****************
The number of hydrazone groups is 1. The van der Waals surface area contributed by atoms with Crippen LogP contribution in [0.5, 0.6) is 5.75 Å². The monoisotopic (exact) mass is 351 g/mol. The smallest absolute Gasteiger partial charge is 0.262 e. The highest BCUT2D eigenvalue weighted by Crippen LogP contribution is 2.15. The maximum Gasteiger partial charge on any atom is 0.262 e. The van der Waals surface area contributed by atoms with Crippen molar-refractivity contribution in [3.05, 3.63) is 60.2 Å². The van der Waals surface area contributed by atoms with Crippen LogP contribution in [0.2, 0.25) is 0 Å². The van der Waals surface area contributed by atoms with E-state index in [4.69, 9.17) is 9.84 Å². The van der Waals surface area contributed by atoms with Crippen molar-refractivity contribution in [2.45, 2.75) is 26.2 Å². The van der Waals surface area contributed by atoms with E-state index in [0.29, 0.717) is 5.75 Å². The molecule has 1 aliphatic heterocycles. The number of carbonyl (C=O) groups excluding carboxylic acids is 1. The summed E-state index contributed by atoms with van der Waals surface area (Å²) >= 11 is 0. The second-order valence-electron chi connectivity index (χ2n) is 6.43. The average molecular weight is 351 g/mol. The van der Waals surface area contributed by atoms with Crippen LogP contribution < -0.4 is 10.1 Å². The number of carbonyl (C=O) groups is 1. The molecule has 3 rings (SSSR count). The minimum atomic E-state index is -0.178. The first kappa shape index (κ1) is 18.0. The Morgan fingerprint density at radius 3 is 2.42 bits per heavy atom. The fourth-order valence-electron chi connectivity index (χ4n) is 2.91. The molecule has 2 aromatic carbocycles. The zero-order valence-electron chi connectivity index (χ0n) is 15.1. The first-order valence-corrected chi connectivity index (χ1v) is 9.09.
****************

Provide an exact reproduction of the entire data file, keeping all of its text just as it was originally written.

The number of hydrazone groups is 1. The van der Waals surface area contributed by atoms with Crippen LogP contribution in [0.5, 0.6) is 5.75 Å². The monoisotopic (exact) mass is 351 g/mol. The smallest absolute Gasteiger partial charge is 0.262 e. The highest BCUT2D eigenvalue weighted by Crippen LogP contribution is 2.15. The maximum Gasteiger partial charge on any atom is 0.262 e. The van der Waals surface area contributed by atoms with Crippen molar-refractivity contribution in [3.05, 3.63) is 60.2 Å². The van der Waals surface area contributed by atoms with Crippen LogP contribution in [0.2, 0.25) is 0 Å². The van der Waals surface area contributed by atoms with E-state index in [4.69, 9.17) is 9.84 Å². The van der Waals surface area contributed by atoms with Crippen molar-refractivity contribution in [2.45, 2.75) is 26.2 Å². The van der Waals surface area contributed by atoms with E-state index in [0.29, 0.717) is 5.75 Å². The molecule has 1 aliphatic heterocycles. The number of carbonyl (C=O) groups excluding carboxylic acids is 1. The summed E-state index contributed by atoms with van der Waals surface area (Å²) >= 11 is 0. The second-order valence-electron chi connectivity index (χ2n) is 6.43. The average molecular weight is 351 g/mol. The van der Waals surface area contributed by atoms with Crippen LogP contribution < -0.4 is 10.1 Å². The number of carbonyl (C=O) groups is 1. The molecule has 3 rings (SSSR count). The minimum atomic E-state index is -0.178. The first kappa shape index (κ1) is 18.0. The Morgan fingerprint density at radius 3 is 2.42 bits per heavy atom. The fourth-order valence-electron chi connectivity index (χ4n) is 2.91. The molecule has 2 aromatic carbocycles. The zero-order valence-electron chi connectivity index (χ0n) is 15.1. The first-order valence-corrected chi connectivity index (χ1v) is 9.09.